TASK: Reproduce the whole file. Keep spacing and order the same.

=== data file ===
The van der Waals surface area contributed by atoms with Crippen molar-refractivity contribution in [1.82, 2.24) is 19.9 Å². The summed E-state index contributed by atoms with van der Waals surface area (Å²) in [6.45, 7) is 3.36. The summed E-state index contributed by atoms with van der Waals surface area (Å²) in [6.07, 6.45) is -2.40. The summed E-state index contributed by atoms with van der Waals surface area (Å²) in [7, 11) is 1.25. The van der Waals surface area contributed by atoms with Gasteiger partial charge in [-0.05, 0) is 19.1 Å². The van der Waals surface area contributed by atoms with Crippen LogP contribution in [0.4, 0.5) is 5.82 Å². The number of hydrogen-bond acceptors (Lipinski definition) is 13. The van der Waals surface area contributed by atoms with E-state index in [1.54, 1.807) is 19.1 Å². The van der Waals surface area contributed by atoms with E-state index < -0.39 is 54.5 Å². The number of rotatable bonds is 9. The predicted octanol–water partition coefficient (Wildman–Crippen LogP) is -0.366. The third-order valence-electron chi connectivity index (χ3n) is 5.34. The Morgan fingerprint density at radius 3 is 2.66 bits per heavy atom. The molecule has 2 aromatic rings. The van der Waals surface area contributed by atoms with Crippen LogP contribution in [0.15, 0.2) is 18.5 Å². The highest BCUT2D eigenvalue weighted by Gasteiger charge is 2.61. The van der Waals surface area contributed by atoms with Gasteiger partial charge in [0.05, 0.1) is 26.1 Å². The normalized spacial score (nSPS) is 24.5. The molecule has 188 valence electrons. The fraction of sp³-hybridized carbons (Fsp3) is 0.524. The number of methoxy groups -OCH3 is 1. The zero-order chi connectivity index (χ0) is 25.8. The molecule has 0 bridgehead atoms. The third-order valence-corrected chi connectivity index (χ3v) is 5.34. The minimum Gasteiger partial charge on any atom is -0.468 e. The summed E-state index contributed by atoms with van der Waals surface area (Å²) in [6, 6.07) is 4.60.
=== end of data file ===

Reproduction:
The van der Waals surface area contributed by atoms with Crippen molar-refractivity contribution in [1.82, 2.24) is 19.9 Å². The summed E-state index contributed by atoms with van der Waals surface area (Å²) in [6.45, 7) is 3.36. The summed E-state index contributed by atoms with van der Waals surface area (Å²) in [6.07, 6.45) is -2.40. The summed E-state index contributed by atoms with van der Waals surface area (Å²) in [7, 11) is 1.25. The van der Waals surface area contributed by atoms with Gasteiger partial charge in [-0.05, 0) is 19.1 Å². The van der Waals surface area contributed by atoms with Crippen LogP contribution in [0.4, 0.5) is 5.82 Å². The number of hydrogen-bond acceptors (Lipinski definition) is 13. The van der Waals surface area contributed by atoms with E-state index in [1.54, 1.807) is 19.1 Å². The van der Waals surface area contributed by atoms with E-state index < -0.39 is 54.5 Å². The number of rotatable bonds is 9. The predicted octanol–water partition coefficient (Wildman–Crippen LogP) is -0.366. The third-order valence-electron chi connectivity index (χ3n) is 5.34. The Morgan fingerprint density at radius 3 is 2.66 bits per heavy atom. The molecule has 2 aromatic rings. The van der Waals surface area contributed by atoms with Crippen LogP contribution in [0.15, 0.2) is 18.5 Å². The highest BCUT2D eigenvalue weighted by Gasteiger charge is 2.61. The van der Waals surface area contributed by atoms with Gasteiger partial charge in [0.05, 0.1) is 26.1 Å². The normalized spacial score (nSPS) is 24.5. The molecule has 188 valence electrons. The fraction of sp³-hybridized carbons (Fsp3) is 0.524. The number of methoxy groups -OCH3 is 1. The zero-order chi connectivity index (χ0) is 25.8. The molecule has 0 bridgehead atoms. The third-order valence-corrected chi connectivity index (χ3v) is 5.34. The minimum Gasteiger partial charge on any atom is -0.468 e. The summed E-state index contributed by atoms with van der Waals surface area (Å²) in [6, 6.07) is 4.60.